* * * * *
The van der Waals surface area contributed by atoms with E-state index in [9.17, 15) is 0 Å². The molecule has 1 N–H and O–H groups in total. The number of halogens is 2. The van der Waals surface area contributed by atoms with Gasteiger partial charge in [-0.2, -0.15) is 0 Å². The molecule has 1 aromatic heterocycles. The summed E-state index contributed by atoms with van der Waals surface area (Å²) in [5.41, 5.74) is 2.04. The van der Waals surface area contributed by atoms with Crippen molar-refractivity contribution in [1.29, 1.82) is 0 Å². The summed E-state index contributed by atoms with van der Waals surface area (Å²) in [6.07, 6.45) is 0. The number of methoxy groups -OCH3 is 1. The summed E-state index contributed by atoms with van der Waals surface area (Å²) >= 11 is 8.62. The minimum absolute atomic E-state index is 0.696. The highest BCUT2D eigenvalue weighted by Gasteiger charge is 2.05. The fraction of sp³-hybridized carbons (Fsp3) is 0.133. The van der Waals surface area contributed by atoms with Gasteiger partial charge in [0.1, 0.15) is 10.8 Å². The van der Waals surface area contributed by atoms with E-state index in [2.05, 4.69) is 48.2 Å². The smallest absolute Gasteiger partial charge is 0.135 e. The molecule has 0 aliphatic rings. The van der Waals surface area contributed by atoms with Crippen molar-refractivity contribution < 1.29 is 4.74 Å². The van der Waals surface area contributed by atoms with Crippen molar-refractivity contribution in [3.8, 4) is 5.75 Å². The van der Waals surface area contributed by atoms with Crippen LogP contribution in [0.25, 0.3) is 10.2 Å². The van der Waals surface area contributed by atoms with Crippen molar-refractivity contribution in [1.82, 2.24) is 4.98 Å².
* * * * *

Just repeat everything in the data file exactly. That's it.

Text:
The van der Waals surface area contributed by atoms with E-state index in [9.17, 15) is 0 Å². The molecule has 1 N–H and O–H groups in total. The number of halogens is 2. The van der Waals surface area contributed by atoms with Gasteiger partial charge in [-0.2, -0.15) is 0 Å². The molecule has 1 aromatic heterocycles. The summed E-state index contributed by atoms with van der Waals surface area (Å²) in [5.41, 5.74) is 2.04. The van der Waals surface area contributed by atoms with Crippen molar-refractivity contribution in [1.29, 1.82) is 0 Å². The summed E-state index contributed by atoms with van der Waals surface area (Å²) in [6.07, 6.45) is 0. The number of methoxy groups -OCH3 is 1. The summed E-state index contributed by atoms with van der Waals surface area (Å²) >= 11 is 8.62. The minimum absolute atomic E-state index is 0.696. The highest BCUT2D eigenvalue weighted by Gasteiger charge is 2.05. The fraction of sp³-hybridized carbons (Fsp3) is 0.133. The van der Waals surface area contributed by atoms with Gasteiger partial charge in [0.1, 0.15) is 10.8 Å². The van der Waals surface area contributed by atoms with E-state index in [2.05, 4.69) is 48.2 Å². The smallest absolute Gasteiger partial charge is 0.135 e. The molecule has 0 aliphatic rings. The van der Waals surface area contributed by atoms with Crippen molar-refractivity contribution < 1.29 is 4.74 Å². The van der Waals surface area contributed by atoms with Crippen molar-refractivity contribution in [3.8, 4) is 5.75 Å². The van der Waals surface area contributed by atoms with Crippen LogP contribution in [0.25, 0.3) is 10.2 Å². The van der Waals surface area contributed by atoms with Crippen molar-refractivity contribution in [1.82, 2.24) is 4.98 Å².